|Photo from TOI for illustrative purposes only|
Everybody has to make a living. Of you are a Charedi Jew that living needs to be substantial if your family is the typically large one so common in the Chareid world. Unfortunately As I have lamented many times, there is much poverty in those circles because of the lifestyle they choose. They are willing to sacrife much for the privelge of full time Torah study. In this they are generally supported by their wives who go out to work to help support that lifestyle. But in far too many cases that income just is not enough. How to remedy this situation has been the subject of many posts here.
But there are some among them that do not need my advice. They are very resourceful. And might even have the blessing of their rabbinic leaders for unorthodox ways of doing so. At least tactily if not overtly.
Case in point. An article in the Times of Israel reports that several Charedi men were involved in a very successful business enterprise. Had they not been caught, they could have provided a wonderful living for the very large families they no doubt have. HaLevai (if only) all Jews make the kind of money these very enterprising Charedi Jews made.
Unfortunately for them, they no longer have this option available as a means of income. That’s because as I said they were caught. What exactly were they doing that was so bad? What was so bad about the way they were making money? Here is the rest of the story:
Israeli customs officials recently arrested two ultra-Orthodox men at Ben Gurion Airport in possession of 7.5 kilograms (16.5 pounds) of cocaine stashed in a suitcase.
Several other men are suspected of involvement in attempt to smuggle the illegal substance, Channel 2 reported Friday.
A suspect’s lawyer told Channel 2 that his client was arrested two weeks ago and said he was given the suitcase in Amsterdam to bring to Israel without knowledge of its contents.
Police were investigating the possibility of a larger drug smuggling ring attempting to bring hundreds of pounds of cocaine into the country.
The bust was the latest in a series of arrests of alleged drug smugglers attempting to sneak illegal substances into the country. In July officers seized five kilograms (11 pounds) of ecstasy found in liquid form in a man’s suitcase.
The drug, said to be worth NIS 2 million ($524,000), was concealed inside wine bottles and absorbed within the walls of a suitcase.
Three ultra-Orthodox Israeli men were also nabbed in July for allegedly operating an international drug trafficking operation after authorities found thousands of ecstasy pills on their person at the airport.
According to a Walla news report, their traditional ultra-Orthodox apparel didn’t raise suspicions among airport and customs authorities.
One suspect, a 25-year-old man from Netanya, was nabbed upon landing at Ben Gurion Airport in possession of six kilograms — 13,000 pills — of ecstasy in his suitcase and another kilo of “raw drug material of great worth,” according to the ultra-Orthodox news site B’hadrei Haredim. The other two suspects, a 22-year-old man from Beitar Illit and a 26-year-old from Jerusalem, were rounded up shortly afterward.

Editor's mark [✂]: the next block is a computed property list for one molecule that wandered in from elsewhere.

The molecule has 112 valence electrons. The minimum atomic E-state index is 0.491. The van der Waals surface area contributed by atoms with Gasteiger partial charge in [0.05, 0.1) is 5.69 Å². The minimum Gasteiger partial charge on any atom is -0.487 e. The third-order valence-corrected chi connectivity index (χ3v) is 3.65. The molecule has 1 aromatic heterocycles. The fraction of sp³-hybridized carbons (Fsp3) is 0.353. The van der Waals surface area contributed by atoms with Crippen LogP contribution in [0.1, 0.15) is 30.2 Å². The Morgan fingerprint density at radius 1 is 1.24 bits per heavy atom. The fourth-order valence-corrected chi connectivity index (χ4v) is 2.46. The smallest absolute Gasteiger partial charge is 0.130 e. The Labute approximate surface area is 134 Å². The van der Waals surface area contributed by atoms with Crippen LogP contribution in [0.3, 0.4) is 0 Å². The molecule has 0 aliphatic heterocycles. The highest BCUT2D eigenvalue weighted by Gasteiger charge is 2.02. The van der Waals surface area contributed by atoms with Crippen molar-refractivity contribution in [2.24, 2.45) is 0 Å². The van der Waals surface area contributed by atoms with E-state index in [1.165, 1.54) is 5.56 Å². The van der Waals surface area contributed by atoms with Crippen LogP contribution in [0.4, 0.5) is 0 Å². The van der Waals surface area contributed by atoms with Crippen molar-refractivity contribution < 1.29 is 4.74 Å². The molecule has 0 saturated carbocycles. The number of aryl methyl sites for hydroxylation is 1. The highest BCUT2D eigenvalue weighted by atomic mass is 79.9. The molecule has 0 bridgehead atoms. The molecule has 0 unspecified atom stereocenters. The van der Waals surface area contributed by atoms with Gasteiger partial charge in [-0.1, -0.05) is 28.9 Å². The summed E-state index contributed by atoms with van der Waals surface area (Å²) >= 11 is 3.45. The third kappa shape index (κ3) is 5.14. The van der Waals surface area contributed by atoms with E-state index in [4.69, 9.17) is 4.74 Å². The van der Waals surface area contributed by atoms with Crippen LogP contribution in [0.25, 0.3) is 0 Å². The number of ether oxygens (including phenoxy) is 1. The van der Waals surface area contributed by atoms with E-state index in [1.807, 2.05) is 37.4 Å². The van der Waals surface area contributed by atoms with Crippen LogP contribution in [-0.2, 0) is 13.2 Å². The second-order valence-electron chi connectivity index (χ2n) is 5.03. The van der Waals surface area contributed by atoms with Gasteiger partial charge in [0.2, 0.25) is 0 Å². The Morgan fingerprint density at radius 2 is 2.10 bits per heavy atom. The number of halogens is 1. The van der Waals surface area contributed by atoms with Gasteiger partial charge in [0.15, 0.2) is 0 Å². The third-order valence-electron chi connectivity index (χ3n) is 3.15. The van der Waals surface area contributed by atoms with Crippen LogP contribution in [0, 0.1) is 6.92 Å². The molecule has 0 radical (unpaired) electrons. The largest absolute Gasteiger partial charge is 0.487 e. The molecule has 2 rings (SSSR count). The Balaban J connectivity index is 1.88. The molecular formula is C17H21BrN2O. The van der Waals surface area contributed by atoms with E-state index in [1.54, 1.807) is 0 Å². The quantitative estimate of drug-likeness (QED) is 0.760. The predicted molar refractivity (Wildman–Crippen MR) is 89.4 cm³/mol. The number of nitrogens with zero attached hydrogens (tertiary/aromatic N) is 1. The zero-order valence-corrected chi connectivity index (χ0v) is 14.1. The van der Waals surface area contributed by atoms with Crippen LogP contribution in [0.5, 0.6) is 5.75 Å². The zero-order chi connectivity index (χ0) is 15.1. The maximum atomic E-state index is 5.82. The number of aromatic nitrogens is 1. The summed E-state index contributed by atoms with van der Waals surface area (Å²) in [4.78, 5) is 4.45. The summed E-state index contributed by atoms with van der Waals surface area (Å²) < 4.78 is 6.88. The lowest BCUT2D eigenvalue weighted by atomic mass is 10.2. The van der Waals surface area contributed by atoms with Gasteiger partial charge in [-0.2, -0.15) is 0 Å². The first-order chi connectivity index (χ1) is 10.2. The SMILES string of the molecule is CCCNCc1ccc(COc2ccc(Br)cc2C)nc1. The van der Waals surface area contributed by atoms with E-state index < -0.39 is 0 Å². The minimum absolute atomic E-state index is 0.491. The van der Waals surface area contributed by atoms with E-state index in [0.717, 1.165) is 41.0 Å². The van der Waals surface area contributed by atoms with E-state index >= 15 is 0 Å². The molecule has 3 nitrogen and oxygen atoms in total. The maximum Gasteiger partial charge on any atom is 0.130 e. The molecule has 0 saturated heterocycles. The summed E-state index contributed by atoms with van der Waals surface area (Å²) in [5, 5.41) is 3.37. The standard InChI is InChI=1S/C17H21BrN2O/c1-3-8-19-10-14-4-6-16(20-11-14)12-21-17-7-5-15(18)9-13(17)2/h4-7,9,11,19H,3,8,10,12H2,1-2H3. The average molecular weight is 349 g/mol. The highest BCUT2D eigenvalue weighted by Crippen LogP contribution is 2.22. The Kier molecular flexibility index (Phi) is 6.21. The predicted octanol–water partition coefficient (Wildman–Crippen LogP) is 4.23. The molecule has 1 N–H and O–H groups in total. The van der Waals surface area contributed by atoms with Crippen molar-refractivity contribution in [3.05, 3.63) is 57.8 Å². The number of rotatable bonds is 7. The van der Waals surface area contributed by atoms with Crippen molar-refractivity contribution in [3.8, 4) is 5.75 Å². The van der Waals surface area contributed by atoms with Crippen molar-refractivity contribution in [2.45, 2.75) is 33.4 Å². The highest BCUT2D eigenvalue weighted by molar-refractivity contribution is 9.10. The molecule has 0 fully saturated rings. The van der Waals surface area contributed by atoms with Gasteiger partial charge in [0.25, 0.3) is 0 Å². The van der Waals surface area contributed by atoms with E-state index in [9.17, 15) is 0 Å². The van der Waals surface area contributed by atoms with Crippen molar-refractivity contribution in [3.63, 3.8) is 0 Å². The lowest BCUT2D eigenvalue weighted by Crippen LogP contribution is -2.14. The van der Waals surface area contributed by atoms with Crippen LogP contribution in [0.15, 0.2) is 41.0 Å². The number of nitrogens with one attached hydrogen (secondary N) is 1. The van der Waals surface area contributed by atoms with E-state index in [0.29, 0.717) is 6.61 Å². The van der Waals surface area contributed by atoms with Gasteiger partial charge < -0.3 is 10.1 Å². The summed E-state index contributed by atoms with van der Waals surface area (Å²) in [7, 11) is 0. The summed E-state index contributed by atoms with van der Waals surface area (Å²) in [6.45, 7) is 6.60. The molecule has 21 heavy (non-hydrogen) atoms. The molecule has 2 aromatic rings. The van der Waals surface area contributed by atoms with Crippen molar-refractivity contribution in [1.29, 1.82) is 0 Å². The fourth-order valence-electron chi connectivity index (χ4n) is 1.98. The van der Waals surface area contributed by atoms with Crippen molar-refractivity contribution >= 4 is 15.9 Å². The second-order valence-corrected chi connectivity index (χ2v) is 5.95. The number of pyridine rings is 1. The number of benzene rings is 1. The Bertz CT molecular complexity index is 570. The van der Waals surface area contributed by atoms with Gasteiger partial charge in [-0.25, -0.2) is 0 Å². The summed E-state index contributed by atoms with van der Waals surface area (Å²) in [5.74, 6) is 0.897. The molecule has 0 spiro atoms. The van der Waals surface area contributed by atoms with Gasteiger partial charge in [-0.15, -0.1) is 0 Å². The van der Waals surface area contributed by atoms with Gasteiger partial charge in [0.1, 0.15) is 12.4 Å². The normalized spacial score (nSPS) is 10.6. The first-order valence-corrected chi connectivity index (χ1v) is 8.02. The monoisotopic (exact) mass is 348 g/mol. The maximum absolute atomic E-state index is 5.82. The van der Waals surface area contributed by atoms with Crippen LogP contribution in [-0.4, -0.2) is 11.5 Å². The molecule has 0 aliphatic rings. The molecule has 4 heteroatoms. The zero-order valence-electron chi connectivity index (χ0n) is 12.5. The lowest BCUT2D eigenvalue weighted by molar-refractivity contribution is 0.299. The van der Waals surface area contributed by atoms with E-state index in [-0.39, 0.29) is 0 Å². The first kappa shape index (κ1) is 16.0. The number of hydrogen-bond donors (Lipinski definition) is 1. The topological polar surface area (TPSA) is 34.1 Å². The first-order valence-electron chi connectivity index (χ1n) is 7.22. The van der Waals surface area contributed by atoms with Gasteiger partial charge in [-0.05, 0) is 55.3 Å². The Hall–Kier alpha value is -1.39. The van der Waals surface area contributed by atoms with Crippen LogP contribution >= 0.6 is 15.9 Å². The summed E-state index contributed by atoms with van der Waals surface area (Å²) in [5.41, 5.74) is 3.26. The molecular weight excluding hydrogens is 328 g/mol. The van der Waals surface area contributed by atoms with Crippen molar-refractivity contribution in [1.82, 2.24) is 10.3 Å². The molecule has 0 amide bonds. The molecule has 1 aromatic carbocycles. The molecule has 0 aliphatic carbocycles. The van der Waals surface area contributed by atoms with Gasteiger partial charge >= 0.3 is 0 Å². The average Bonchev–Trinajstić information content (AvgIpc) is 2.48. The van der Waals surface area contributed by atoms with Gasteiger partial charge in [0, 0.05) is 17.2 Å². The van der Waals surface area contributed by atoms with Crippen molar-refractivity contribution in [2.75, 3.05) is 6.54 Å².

Nebech. I really feel bad for these guys. They were just trying to feed their families. They had no idea they were doing anything wrong. Why would they? What’s wrong with drugs? Besides, they weren’t selling it to anyone important. Just people in the outside world. Who cares about them? They all hate us anyway.
I will never forget the reaction my father had to exactly this kind of situation. There was a young Chasidic father in Bnei Brak back in the 80s that was caught doing the same thing. My father was incredulous. He could not believe that someone so Frum… someone that wears a Shtreimel on Shabbos and Bekeshe all week long would do such a thing.
When he mentioned this to the Bilitzer Rebbe, who had a Shteibel nearby my father’s home (where my father Davened during the weekdays) the Rebbe responded to him with something along the following lines: "Nu. Reb Shimon, Nebech." "You have to understand." "He has a large family to feed."
My father came home after that conversation and ‘had a cow’. He was more upset at the apologetic of the Bilitzer Rebbe, than he was at the Charedi drug dealer.
That - in my view - is in part why such problems keep happening. Not that all Charedim are drug dealers. Chas V'Sholom. Of course they aren't. The vast majority are fine upstanding honest Jews who might feel the same way my father did about these things. But when you have a rabbinic leader saying the kinds of things the Bilitzer Rebbe did - it leaves the impression that it is not so bad for a Frum Jew to sell drugs if he does it to support his family. That contributes to the possibility of things like this happening again.
It is now 2016, about 30 years after this happened. And virtually the same thing happened again. (And it was not the only time since then that it happened.) I doubt that the elderly Chasidic Rebbe that had this reaction is alive anymore. But I have to wonder if that attitude still exists among some rabbinic leaders of the Bilitzer Rebbe’s inclination. If not in public, than in private.
I suspect that it might. We may not hear them say it anymore. They may pay lip service condemnation to it. But it would not surprise me that if they then went to herculean efforts to get these drug dealers out of trouble… and spare their families the grief of living without a husband and father.